I plead guilty to enjoying a cold beer or two, and I’ve watched with amazement as the decade-long bull market in the craft beer industry shows no signs of abating.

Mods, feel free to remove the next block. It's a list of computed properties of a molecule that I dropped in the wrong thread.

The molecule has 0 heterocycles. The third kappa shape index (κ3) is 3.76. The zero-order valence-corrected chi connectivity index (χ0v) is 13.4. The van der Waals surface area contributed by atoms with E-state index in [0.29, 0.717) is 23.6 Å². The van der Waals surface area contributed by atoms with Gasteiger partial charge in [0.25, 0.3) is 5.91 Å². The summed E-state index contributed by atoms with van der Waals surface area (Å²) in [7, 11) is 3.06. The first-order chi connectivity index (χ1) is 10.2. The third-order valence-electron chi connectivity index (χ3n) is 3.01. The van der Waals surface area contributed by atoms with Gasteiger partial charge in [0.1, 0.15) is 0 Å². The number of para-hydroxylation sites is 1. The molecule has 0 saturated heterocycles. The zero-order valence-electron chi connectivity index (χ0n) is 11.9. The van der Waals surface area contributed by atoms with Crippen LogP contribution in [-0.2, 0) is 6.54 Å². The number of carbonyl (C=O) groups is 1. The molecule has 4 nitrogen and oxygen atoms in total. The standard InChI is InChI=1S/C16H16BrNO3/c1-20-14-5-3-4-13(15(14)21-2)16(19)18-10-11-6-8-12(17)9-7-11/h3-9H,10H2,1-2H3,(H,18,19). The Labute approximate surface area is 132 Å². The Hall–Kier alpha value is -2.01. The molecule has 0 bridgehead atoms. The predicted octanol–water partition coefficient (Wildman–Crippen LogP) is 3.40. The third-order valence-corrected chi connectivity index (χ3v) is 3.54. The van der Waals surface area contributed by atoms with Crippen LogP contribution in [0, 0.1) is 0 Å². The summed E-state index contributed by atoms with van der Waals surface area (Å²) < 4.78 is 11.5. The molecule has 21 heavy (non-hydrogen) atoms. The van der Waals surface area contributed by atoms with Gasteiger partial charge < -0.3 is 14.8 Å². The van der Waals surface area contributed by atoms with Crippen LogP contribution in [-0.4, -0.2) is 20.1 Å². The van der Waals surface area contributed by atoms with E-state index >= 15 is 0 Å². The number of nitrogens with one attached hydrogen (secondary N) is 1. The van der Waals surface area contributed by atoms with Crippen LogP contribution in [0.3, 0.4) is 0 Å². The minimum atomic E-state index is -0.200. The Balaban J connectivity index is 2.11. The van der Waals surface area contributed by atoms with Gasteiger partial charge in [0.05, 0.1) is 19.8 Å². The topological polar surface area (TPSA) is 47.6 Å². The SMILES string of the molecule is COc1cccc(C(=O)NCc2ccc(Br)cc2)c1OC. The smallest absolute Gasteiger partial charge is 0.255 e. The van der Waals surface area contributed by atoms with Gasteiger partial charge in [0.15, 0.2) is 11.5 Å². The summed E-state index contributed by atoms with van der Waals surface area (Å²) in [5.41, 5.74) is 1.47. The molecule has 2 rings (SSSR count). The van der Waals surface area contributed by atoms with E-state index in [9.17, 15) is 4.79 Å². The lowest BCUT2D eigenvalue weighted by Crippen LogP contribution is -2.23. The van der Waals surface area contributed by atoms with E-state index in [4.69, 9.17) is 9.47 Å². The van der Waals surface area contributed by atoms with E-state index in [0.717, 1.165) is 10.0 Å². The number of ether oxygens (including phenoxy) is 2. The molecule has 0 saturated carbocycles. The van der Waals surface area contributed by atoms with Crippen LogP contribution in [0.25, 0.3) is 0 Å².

The outlook for the consumer packaged-goods industry gets better with age, according to a report from IRI.<br clear="none" /> <br clear="none" /> While other segments have struggled, the recession has not played a huge a role in baby-boomer food-purchasing decisions. More than three-quarters of the group, born between 1946-64, maintained their spending on necessity items, and 85 percent continued to make unplanned purchases. This makes the group, which represents half of all total U.S. spending, a $50 billion growth opportunity for consumer packaged-goods companies, per the report.<br clear="none" /> <br clear="none" /> The study evaluated boomer shopping habits for three age groups: Truman (age 53-62), Kennedy (44-52) and LBJ (34-43). It found that private label popularity increased with age. Sixty-six percent of Trumans purchased store brands, and 83 percent gave the products "excellent" quality ratings. Only 70 percent of Kennedy and 73 percent of LBJ boomers agreed. <br clear="none" /> <br clear="none" /> Top private-label products included bottled water, ice cream and nuts. This trend, however, was not reflected in non-food products, such as over-the-counter vitamin supplements and medications, products that Trumans had more of a reliance on than their younger peers.<br clear="none" /> <br clear="none" /> Nutrition was predictably more of a concern with older consumers. Trumans reported healthy eating as a priority (84 percent) and a means to manage health conditions (61 percent). Healthy beverage options and organic labels were not as important. <br clear="none" /> <br clear="none" /> Nuts/seeds/corn nuts, ice cream and chocolate candy were the most popular product categories for Trumans. Cold cereals, frozen pizza and salted snack purchases were less common than with Kennedy or LBJ boomers. <br clear="none" /> <br clear="none" /> "Today's retail and consumer packaged-goods community must work hard to understand the unique opportunities being created by this large and diverse consumer segment," said IRI svp Sean Seitzinger in a statement. "Different micro-segments will define the market growth opportunities in health and wellness and the next generation of products and brands."<br clear="none" /> <br clear="none" /> --<a href="http://www.adweek.com/aw/index.jsp" target="_blank">Nielsen Business Media</a>